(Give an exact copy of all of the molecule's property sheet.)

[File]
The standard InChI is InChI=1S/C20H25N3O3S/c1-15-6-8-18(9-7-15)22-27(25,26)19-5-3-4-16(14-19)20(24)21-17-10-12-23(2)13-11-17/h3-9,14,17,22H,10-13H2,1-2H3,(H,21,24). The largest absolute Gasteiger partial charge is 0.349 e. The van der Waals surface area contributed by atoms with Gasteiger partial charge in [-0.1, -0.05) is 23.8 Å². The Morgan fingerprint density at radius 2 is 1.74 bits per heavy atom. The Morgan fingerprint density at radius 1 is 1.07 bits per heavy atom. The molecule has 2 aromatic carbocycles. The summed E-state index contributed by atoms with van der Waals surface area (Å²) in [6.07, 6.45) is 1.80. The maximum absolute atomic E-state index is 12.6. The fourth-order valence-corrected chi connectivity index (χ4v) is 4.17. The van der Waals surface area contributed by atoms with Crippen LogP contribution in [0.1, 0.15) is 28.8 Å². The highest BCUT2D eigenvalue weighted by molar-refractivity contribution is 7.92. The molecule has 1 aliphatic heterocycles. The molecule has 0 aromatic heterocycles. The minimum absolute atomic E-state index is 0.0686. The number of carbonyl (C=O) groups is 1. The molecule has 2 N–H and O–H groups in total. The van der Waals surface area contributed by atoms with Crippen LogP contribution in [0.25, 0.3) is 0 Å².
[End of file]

The standard InChI is InChI=1S/C20H25N3O3S/c1-15-6-8-18(9-7-15)22-27(25,26)19-5-3-4-16(14-19)20(24)21-17-10-12-23(2)13-11-17/h3-9,14,17,22H,10-13H2,1-2H3,(H,21,24). The largest absolute Gasteiger partial charge is 0.349 e. The van der Waals surface area contributed by atoms with Gasteiger partial charge in [-0.1, -0.05) is 23.8 Å². The Morgan fingerprint density at radius 2 is 1.74 bits per heavy atom. The Morgan fingerprint density at radius 1 is 1.07 bits per heavy atom. The molecule has 2 aromatic carbocycles. The summed E-state index contributed by atoms with van der Waals surface area (Å²) in [6.07, 6.45) is 1.80. The maximum absolute atomic E-state index is 12.6. The fourth-order valence-corrected chi connectivity index (χ4v) is 4.17. The van der Waals surface area contributed by atoms with Crippen LogP contribution in [0.1, 0.15) is 28.8 Å². The highest BCUT2D eigenvalue weighted by molar-refractivity contribution is 7.92. The molecule has 1 aliphatic heterocycles. The molecule has 0 aromatic heterocycles. The minimum absolute atomic E-state index is 0.0686. The number of carbonyl (C=O) groups is 1. The molecule has 2 N–H and O–H groups in total. The van der Waals surface area contributed by atoms with Crippen LogP contribution in [0.25, 0.3) is 0 Å².